Chef Leruth did not think a dinner should start with a cold appetizer. However, this was the exception to the rule. It also makes a great substitute for a salad.

Shrimp Remoulade

Sauce

3/4 cup Creole Mustard
2 tablespoons Paprika
1 cup Corn Oil
1/4 cup chopped Onion
1/2 cup chopped Celery
2 tablespoons chopped Parsley
1/2 teaspoon Sugar (optional)
Tabasco to taste

Mix well and refrigerate before serving.

To assemble appetizer
24 large Boiled Shrimp, deveined with shells and tail removed
1 head Lettuce, shredded
4 Boiled Eggs

Place lettuce on bottom of a chilled 6-inch plate. In the center put the boiled egg, then surround with shrimp. Top with a generous serving of the remoulade sauce and serve.

This is my version of my favorite entrée for LeRuth’s. Every night they would have a veal special. When asked what entrée I would like to have for my senior prom dinner, this was the one that I selected. It is usually made with King Crab meat, but Lump Crabmeat also works well.

Veal Marie

Crepe Batter

1 3/4 cups All-purpose Flour
1 tablespoon Sugar
2 cups Milk
1 Egg
1/3 cup Canola Oil
5 tablespoons melted Butter, plus extra for pan

Place the flour and sugar in a medium mixing bowl. Slowly whisk in the milk, egg, oil and butter. Heat a nonstick sauté pan or crepe pan over moderate heat. Lightly coat with melted butter. Pour 1/4 cup of the batter into the center of the hot pan and tilt it in all directions. The batter should coat the pan in a light covering. After about 30 seconds, the bottom side of the crepe should be lightly browned and the crepe should be ready to be flipped. Shake the pan in order to release the crepe, and then turn it by using a spatula. Cook the crepe for an additional 15-20 seconds and then remove it from the pan and set aside. Repeat process until all of the batter has been used. This can be done in advance as the crepe will heat up when topped with the sauce.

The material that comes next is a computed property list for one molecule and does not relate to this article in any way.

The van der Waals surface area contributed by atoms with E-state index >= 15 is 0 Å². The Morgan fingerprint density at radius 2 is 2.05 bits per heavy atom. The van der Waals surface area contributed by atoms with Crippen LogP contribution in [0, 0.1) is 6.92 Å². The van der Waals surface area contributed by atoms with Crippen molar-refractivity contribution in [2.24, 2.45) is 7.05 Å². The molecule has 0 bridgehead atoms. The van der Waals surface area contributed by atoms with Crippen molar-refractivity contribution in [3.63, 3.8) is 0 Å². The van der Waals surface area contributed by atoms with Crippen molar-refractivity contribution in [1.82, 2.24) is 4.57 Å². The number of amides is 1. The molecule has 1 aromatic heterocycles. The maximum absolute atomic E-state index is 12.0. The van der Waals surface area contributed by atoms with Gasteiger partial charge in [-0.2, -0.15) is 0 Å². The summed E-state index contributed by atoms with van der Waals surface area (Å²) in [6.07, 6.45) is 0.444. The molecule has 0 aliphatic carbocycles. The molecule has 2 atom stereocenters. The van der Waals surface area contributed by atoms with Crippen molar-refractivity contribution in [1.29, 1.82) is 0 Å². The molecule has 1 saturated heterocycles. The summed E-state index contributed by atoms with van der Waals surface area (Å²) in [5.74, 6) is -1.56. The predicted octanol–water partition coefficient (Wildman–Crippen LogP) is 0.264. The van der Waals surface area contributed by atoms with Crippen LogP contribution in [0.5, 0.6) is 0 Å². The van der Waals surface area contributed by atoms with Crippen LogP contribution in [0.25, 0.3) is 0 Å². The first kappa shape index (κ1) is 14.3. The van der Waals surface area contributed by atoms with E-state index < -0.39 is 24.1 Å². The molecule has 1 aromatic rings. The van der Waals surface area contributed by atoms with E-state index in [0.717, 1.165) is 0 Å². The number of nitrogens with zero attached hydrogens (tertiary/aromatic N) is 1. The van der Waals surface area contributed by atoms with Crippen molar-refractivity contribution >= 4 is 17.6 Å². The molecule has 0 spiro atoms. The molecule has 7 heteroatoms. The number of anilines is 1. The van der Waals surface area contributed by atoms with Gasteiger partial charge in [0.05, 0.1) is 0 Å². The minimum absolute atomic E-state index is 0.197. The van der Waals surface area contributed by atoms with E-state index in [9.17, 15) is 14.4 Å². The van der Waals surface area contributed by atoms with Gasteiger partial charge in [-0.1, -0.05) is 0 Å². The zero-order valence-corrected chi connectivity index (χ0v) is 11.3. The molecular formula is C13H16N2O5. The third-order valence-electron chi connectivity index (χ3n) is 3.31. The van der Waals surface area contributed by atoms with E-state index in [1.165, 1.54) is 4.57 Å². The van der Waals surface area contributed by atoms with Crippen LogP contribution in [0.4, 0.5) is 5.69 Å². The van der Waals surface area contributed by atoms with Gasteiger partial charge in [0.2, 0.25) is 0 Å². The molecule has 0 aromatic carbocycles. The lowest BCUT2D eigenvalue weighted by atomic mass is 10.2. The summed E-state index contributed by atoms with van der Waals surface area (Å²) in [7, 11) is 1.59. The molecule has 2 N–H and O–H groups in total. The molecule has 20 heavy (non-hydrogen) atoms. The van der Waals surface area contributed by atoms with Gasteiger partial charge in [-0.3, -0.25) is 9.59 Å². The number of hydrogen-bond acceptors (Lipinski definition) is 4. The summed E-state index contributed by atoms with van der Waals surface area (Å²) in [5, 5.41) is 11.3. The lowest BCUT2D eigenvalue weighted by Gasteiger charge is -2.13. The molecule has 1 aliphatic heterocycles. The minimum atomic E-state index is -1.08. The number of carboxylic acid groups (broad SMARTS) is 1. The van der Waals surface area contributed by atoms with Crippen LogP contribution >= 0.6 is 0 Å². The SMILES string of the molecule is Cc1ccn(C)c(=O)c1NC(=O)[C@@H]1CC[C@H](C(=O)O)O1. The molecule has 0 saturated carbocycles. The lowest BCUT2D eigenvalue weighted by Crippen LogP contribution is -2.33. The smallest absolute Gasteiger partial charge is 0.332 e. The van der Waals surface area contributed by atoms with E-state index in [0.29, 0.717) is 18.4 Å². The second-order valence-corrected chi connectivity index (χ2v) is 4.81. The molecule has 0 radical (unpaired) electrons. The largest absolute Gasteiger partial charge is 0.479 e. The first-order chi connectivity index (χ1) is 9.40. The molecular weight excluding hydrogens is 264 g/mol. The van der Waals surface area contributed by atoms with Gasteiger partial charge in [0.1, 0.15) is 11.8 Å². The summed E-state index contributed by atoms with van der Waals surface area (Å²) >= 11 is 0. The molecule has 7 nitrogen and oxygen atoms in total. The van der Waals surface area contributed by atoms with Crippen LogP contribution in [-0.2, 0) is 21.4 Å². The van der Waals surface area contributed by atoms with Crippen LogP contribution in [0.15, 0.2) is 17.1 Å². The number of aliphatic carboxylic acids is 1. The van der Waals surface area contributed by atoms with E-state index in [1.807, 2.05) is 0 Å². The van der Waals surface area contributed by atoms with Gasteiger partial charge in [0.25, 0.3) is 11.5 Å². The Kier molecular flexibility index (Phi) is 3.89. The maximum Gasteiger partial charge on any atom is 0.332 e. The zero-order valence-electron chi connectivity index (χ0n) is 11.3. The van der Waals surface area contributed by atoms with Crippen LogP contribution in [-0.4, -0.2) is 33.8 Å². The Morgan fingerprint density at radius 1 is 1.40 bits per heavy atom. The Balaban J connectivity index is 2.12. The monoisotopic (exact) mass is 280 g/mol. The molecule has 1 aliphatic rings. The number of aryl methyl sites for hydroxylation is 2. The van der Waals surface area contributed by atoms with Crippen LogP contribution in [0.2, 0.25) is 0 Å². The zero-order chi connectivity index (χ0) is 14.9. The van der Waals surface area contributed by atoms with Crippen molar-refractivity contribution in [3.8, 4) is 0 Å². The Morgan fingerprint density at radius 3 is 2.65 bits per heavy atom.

Crabmeat Sauce

2 tablespoons Butter
2 tablespoons All-purpose Flour
1/4 teaspoon Salt
Dash White Pepper and fresh Nutmeg
1 1/2 cups Half and Half
1 pound Jumbo Lump Crabmeat, picked thru for shells